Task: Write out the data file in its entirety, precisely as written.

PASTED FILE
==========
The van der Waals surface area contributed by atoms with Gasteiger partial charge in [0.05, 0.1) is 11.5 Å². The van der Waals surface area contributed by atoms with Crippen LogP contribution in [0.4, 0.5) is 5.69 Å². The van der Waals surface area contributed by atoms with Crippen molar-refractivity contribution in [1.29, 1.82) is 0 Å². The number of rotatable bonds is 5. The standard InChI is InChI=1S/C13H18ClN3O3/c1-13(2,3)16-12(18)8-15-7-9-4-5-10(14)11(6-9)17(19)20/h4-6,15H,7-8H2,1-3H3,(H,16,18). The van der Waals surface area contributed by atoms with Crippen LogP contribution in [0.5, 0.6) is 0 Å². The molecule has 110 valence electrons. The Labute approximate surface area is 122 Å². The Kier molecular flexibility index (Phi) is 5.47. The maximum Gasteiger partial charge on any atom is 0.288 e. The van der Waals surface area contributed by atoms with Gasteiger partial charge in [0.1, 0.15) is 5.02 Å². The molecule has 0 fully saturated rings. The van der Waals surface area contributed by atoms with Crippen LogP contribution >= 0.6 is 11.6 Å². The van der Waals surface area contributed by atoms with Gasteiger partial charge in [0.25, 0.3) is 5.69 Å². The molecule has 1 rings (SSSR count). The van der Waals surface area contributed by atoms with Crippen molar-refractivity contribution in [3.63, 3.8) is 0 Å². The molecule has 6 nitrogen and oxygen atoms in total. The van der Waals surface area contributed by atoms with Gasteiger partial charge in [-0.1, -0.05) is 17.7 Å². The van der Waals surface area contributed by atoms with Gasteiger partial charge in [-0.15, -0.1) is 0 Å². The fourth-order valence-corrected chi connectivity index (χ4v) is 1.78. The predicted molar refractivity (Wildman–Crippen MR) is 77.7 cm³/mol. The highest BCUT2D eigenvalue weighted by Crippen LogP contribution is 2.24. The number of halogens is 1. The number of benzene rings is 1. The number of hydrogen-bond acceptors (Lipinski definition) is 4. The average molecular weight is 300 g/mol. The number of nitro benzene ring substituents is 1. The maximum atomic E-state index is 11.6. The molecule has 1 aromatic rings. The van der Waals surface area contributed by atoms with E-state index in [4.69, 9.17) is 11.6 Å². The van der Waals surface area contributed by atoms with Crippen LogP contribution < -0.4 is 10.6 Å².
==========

The van der Waals surface area contributed by atoms with Gasteiger partial charge in [0.05, 0.1) is 11.5 Å². The van der Waals surface area contributed by atoms with Crippen LogP contribution in [0.4, 0.5) is 5.69 Å². The van der Waals surface area contributed by atoms with Crippen molar-refractivity contribution in [1.29, 1.82) is 0 Å². The number of rotatable bonds is 5. The standard InChI is InChI=1S/C13H18ClN3O3/c1-13(2,3)16-12(18)8-15-7-9-4-5-10(14)11(6-9)17(19)20/h4-6,15H,7-8H2,1-3H3,(H,16,18). The van der Waals surface area contributed by atoms with Crippen LogP contribution in [0.5, 0.6) is 0 Å². The molecule has 110 valence electrons. The Labute approximate surface area is 122 Å². The Kier molecular flexibility index (Phi) is 5.47. The maximum Gasteiger partial charge on any atom is 0.288 e. The van der Waals surface area contributed by atoms with Gasteiger partial charge in [0.1, 0.15) is 5.02 Å². The molecule has 0 fully saturated rings. The van der Waals surface area contributed by atoms with Crippen LogP contribution >= 0.6 is 11.6 Å². The van der Waals surface area contributed by atoms with Gasteiger partial charge in [0.25, 0.3) is 5.69 Å². The molecule has 1 rings (SSSR count). The van der Waals surface area contributed by atoms with Crippen molar-refractivity contribution in [3.63, 3.8) is 0 Å². The molecule has 6 nitrogen and oxygen atoms in total. The van der Waals surface area contributed by atoms with Gasteiger partial charge in [-0.1, -0.05) is 17.7 Å². The van der Waals surface area contributed by atoms with Gasteiger partial charge in [-0.15, -0.1) is 0 Å². The fourth-order valence-corrected chi connectivity index (χ4v) is 1.78. The predicted molar refractivity (Wildman–Crippen MR) is 77.7 cm³/mol. The highest BCUT2D eigenvalue weighted by Crippen LogP contribution is 2.24. The number of halogens is 1. The number of benzene rings is 1. The number of hydrogen-bond acceptors (Lipinski definition) is 4. The average molecular weight is 300 g/mol. The number of nitro benzene ring substituents is 1. The maximum atomic E-state index is 11.6. The molecule has 1 aromatic rings. The van der Waals surface area contributed by atoms with E-state index in [4.69, 9.17) is 11.6 Å². The van der Waals surface area contributed by atoms with Crippen LogP contribution < -0.4 is 10.6 Å².